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Customer satisfaction measurement

X25_1_bottles4251473_19201.jpg Customer satisfaction measurement is used to monitor how well products or services meet customer expectations, and is a intrinsic component of quality management such as TQM, six-sigma and process control.

Many companies now just use a more simplistic Net Promoter Score (NPS) as an shorthand alternative to more complex customer satisfaction programs. However, we also provide fast, menu-driven customer satisfaction measurement, for full diagnostic information without the weight of long boring surveys.

Drivers for customer satisfaction measurement

Customer satisfaction measurement has its roots in an operational/production view of quality, that says that quality is measured as the gap between customers' expectations and their perceptions of the product or service they receive. In this view, quality is about conformance to standards to ensure the deliverable matches with customer expectations.

This quality of delivery view says that if you match customers' expectations, and so leave them satisfied, you have achieved the necessary product quality. Some companies go beyond this to look at examples of 'customer delight' aiming to exceed customer expectations.

In contrast, marketing and customer-focused researchers tend to want to measure not just the quality of the delivered product or service, but also the whole quality of the customer relationship. This can lead to a gap between an operational perspective focused on conformance, and research focused on broad halo issues around feeling and perceptions of the brand.

This can lead to a division between measuring satisfaction per product, or per service event, or measuring the whole product and service package say once a year.

In practice, customers can struggle to separate out general feeling towards a product or service, based on brand expectations and marketing, and the actual delivery of the product in terms of its functional performance. So care is needed in defining the objectives of a customer satisfaction study, in terms of how the data will be used, and how committed the company is to quality.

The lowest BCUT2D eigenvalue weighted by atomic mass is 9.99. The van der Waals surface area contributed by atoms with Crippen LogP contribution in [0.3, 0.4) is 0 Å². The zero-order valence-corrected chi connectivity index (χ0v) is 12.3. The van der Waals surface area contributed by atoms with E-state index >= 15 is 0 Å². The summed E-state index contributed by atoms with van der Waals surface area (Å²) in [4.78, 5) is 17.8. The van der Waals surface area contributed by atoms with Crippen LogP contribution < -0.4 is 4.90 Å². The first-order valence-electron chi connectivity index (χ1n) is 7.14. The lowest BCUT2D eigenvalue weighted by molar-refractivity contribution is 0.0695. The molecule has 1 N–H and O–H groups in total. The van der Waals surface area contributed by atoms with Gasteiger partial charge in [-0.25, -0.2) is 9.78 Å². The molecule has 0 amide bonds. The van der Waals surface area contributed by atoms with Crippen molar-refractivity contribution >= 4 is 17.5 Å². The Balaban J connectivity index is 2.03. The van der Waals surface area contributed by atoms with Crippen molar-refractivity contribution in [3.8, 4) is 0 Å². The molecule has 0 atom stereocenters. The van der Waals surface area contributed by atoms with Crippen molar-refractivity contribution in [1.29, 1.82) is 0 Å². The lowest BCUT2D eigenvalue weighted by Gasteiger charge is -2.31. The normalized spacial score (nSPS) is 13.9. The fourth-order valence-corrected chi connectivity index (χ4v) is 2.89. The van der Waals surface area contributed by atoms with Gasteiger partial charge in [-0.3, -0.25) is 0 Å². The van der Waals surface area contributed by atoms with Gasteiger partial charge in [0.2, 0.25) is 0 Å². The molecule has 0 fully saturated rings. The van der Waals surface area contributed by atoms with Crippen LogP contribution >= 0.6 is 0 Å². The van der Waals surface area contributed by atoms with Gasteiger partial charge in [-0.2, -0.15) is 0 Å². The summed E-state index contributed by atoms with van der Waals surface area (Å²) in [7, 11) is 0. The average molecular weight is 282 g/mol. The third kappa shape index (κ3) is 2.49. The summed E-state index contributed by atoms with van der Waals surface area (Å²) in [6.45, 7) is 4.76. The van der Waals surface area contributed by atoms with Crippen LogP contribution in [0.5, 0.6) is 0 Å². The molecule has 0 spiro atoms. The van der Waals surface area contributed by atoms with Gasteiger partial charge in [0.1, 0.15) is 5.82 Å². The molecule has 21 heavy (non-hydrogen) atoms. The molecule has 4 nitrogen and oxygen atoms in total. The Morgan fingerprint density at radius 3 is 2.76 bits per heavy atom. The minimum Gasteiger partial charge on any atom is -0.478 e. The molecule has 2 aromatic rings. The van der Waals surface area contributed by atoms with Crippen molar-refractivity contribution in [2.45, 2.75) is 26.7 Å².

A short-circuit for customer satisfaction measurement at the relationship level is Net Promoter Score measurement - "So, out of ten, how likely are you to recommend this product or service to friends or colleagues?". Scores of 9 or 10 are counted as promoters and scores of 6 or less are counted as detractors. The net score (promoters - detractors) is then used to indicate company performance.

NPS is used because there is a trade-off between depth of measurement and time customers are willing to provide. However, our fast, menu-based customer satisfaction approach (using 'non-linear questionnaires') bridges the gap between depth and speed. Customers choose the areas they want to focus on, instead of working through long, boring lists. Happy customers can simply say they are happy overall, whereas delighted or unhappy customers can give feedback on the areas they see as important, from a menu of possibilities. In this way, customers prioritise the key issues for your business, without needing a long and tedious questionnaire.


When to ask and who to sample

For statistical process control (SPC) of production under total quality measurement (TQM) programme, the focus is on the output of the machine (or factory, or service operation) with a need to take a sample of items or service events to test for conformance. Measurement is thus event based and needs to be tied to production events.

However, customers who make a lot of purchases become less likely to respond to event-driven surveys over time. The important heavy-volume customers stop providing input, and surveys slowly drift to a bias of lower volume purchasers.

The compromise is also to take a sample of customers and to ask about their experiences over a certain period of time. Unfortunately for process control, this feedback typically just reflects the average view and will miss any key extremes that are important from an operational view. This then matches much more with the marketing-approach to customer satisfaction as a relationship measurement.

We help navigate the balance needed by the two approaches, with menu-driven customer satisfaction programmes supported by suitable sampling and monitoring. A menu-driven approach allows customers to use a one-click response to tell you everything is good, or to choose from menus to tell you where they are satisfied or dissatisfied in as much detail as they want to give.

In business-to-business markets, customers come in different sizes with different strategic value. Large accounts are too complex for simplistic customer satisfaction measurement, but it is essential to understand the views of the customer. We have tools for measuring service and relationship (QSR) that encourage dialogue beyond simplistic measurement, allowing for multiple contacts and deeper conversations.

These richer approaches extend to bid and project situations, where the deliverable may be complicated, customised or unique and approaches such as win-loss analysis working on a bid-by-bid approach is central to understanding business success.


For help and advice on carrying out customer satisfaction projects contact info@dobney.com


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